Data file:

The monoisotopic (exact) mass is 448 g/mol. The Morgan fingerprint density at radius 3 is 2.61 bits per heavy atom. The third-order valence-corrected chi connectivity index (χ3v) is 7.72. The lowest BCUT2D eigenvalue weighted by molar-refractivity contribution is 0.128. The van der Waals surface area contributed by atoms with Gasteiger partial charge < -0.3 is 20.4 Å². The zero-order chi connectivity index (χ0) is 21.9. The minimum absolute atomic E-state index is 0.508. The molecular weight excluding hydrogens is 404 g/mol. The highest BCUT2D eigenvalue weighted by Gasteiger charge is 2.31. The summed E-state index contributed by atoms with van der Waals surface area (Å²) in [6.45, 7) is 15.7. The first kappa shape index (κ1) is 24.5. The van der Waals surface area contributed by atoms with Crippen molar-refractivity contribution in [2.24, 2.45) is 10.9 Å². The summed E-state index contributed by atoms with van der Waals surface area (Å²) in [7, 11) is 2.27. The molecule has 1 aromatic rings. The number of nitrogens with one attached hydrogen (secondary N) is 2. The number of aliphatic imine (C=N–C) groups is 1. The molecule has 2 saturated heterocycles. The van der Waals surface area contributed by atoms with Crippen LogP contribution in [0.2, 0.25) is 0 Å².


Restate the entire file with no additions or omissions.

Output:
The monoisotopic (exact) mass is 448 g/mol. The Morgan fingerprint density at radius 3 is 2.61 bits per heavy atom. The third-order valence-corrected chi connectivity index (χ3v) is 7.72. The lowest BCUT2D eigenvalue weighted by molar-refractivity contribution is 0.128. The van der Waals surface area contributed by atoms with Gasteiger partial charge < -0.3 is 20.4 Å². The zero-order chi connectivity index (χ0) is 21.9. The minimum absolute atomic E-state index is 0.508. The molecular weight excluding hydrogens is 404 g/mol. The highest BCUT2D eigenvalue weighted by Gasteiger charge is 2.31. The summed E-state index contributed by atoms with van der Waals surface area (Å²) in [6.45, 7) is 15.7. The first kappa shape index (κ1) is 24.5. The van der Waals surface area contributed by atoms with Crippen molar-refractivity contribution in [2.24, 2.45) is 10.9 Å². The summed E-state index contributed by atoms with van der Waals surface area (Å²) in [7, 11) is 2.27. The molecule has 1 aromatic rings. The number of nitrogens with one attached hydrogen (secondary N) is 2. The number of aliphatic imine (C=N–C) groups is 1. The molecule has 2 saturated heterocycles. The van der Waals surface area contributed by atoms with Crippen LogP contribution in [0.2, 0.25) is 0 Å².